The Grand Palais and the Petit Palais

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Le Petit Palais

The palaces were built to replace the Palais de l’Industrie for the 1900 World Fair. Architect Charles Girault successfully designed two very different buildings which complement each other perfectly.


The Petit Palais

The Petit Palais’ stonework is more academic and the most distinguishing features are the monumental porche topped with a massive glass dome. Visitors enter through an impressive 32-ft tall gate decorated with plant patterns covered in gold leaf designed by Charles Girault himself. The entrance is overlooked by a tympanum depicting the city of Paris surrounded by muses by Jean-Antoine Injalbert, with the La Seine et ses affluents by Maurice Ferrary to the right and the Four Seasons by Louis Convers to the left. Behind the long façade (492 ft) the building’s semi-ciruclar structure includes a charming cloister garden. The museum café is an ideal break from the busy streets outside and serves simple food for snacks or lunch. The palace became the Paris museum of Fine Arts just two years after it was opened for the World Fair to exhibit works from ancient civilisations through to the end of the 19th century. The museum regularly hosts collections on tour to complete the permanent collections on show.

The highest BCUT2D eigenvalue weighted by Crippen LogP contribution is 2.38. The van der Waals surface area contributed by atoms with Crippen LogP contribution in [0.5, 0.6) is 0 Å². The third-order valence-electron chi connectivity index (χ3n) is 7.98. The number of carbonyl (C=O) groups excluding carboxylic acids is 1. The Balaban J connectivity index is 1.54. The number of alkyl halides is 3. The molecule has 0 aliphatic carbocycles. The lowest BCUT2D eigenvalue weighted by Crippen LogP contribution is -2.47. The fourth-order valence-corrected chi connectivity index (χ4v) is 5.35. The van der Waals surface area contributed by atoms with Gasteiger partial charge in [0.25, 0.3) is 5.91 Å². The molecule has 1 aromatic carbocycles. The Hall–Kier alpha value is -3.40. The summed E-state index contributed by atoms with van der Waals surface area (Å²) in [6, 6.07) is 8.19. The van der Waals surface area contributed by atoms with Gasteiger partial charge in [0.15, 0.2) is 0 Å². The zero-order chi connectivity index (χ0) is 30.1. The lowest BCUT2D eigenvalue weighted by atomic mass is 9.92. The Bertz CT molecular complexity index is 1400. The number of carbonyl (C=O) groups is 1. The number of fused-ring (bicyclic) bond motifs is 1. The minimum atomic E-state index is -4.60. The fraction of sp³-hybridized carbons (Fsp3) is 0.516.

The Grand Palais


The Grand Palais is on the other side of Avenue Winston-Churchill and stands out due to its incredible 147-ft high glass barrel-vault. The building is the combined work of 4 architects who entered the competition held by the city who could not be divided. The giantic building (17 sq acres) was originally intended to host major artistic events in Paris. The building consists of three distinct sections: the nave located under the magnificent glass vault which hosts various events and shows such as the Paris Motor Show, agricultural events and show jumping (Saut Hermès), the FIAC (international modern Art fair), fashion shows and even an ice-rink, the National Galleries created by André Malraux host Art exhibitions for a wide public and lastly, the west wing, which was rearranged in 1937 to accommodate the Palais de la Découverte, is devoted to Science. After 6 years of work of titanic proportions to strengthen the foundations (2001 to 2007), more major work is scheduled to start in 2020 to restore the building to its legendary splendor and be ready to welcome the 2024 Olympic Games.